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Stalling, Not Progressing

My child (who has a cochlear implant) started kindergarten five months ago. Initially he was doing really well, learning the alphabet and the sounds that different letters make. But recently I noticed that he seems to be stalling rather than progressing, as he had been. Could there be a problem with his implant? Or is something else the cause?

All children progress at different rates. If you suspect a technical problem with the implant that isn't obvious after conducting a sound test or changing the batteries, bring your son to his audiologist. It's possible that his program map needs adjustment.

If his slow progress does not appear to be implant-related, there might be something going on in the classroom. The best way to determine this is to visit the classroom. Many teachers welcome parent volunteers. Just make it clear that you are there to help out with the class in general rather than check up on the teacher and your son.

When visiting the classroom, bring a notepad that you can write observations in. Make note of things that the teacher does well, along with areas that could use improvement. Things to look for include:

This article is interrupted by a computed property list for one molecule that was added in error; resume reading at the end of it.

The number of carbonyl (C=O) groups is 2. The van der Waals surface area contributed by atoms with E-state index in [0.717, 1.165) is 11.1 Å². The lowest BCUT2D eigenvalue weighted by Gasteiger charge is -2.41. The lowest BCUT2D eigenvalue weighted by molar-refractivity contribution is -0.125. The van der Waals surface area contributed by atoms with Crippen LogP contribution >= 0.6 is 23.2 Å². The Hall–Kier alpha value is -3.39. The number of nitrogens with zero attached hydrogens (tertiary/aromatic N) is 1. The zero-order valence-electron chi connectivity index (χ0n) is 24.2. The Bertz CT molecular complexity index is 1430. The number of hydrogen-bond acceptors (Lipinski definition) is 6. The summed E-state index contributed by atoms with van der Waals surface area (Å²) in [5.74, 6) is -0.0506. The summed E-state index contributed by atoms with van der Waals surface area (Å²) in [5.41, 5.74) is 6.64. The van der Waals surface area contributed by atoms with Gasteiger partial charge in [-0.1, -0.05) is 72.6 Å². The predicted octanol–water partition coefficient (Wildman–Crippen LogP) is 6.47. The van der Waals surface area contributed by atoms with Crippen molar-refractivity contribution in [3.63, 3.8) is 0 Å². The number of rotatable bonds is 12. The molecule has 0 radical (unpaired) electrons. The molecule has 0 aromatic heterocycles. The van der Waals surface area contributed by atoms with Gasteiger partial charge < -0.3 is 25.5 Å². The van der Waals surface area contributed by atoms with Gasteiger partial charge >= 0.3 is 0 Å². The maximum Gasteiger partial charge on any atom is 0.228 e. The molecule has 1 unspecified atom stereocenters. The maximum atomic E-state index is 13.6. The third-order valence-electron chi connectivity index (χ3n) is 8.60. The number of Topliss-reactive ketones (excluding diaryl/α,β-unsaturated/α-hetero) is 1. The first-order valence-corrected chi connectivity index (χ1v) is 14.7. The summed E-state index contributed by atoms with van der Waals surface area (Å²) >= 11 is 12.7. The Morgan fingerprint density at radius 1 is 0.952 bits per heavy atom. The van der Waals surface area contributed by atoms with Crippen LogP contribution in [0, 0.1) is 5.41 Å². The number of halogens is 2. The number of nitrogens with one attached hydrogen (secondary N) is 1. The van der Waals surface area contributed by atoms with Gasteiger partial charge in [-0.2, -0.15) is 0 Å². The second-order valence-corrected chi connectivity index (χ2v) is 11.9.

• Classroom acoustics (Are the chairs too noisy? Is the door to the hallway left open during class?)
  • The position of the teacher and your son (Does the teacher walk around a lot when teaching? Is your son seated close enough to the teacher?)
  • General classroom dynamics (Does the class often break out into small groups? Does the teacher enforce a "no-interrupting" or "one-voice" rule? Has the teacher created a visual classroom?)
Meet with your son's teacher to discuss any issues or concerns you may have. But remember to be tactful, and be sure to mention the things the teacher is doing well, in addition to the changes you would like to see implemented.

If problems persist and your child has an IEP, address your concerns with the team to see if they have any suggestions.

The mini-course and information sheet below may be useful.
Parent mini-course 6: Review your child's progress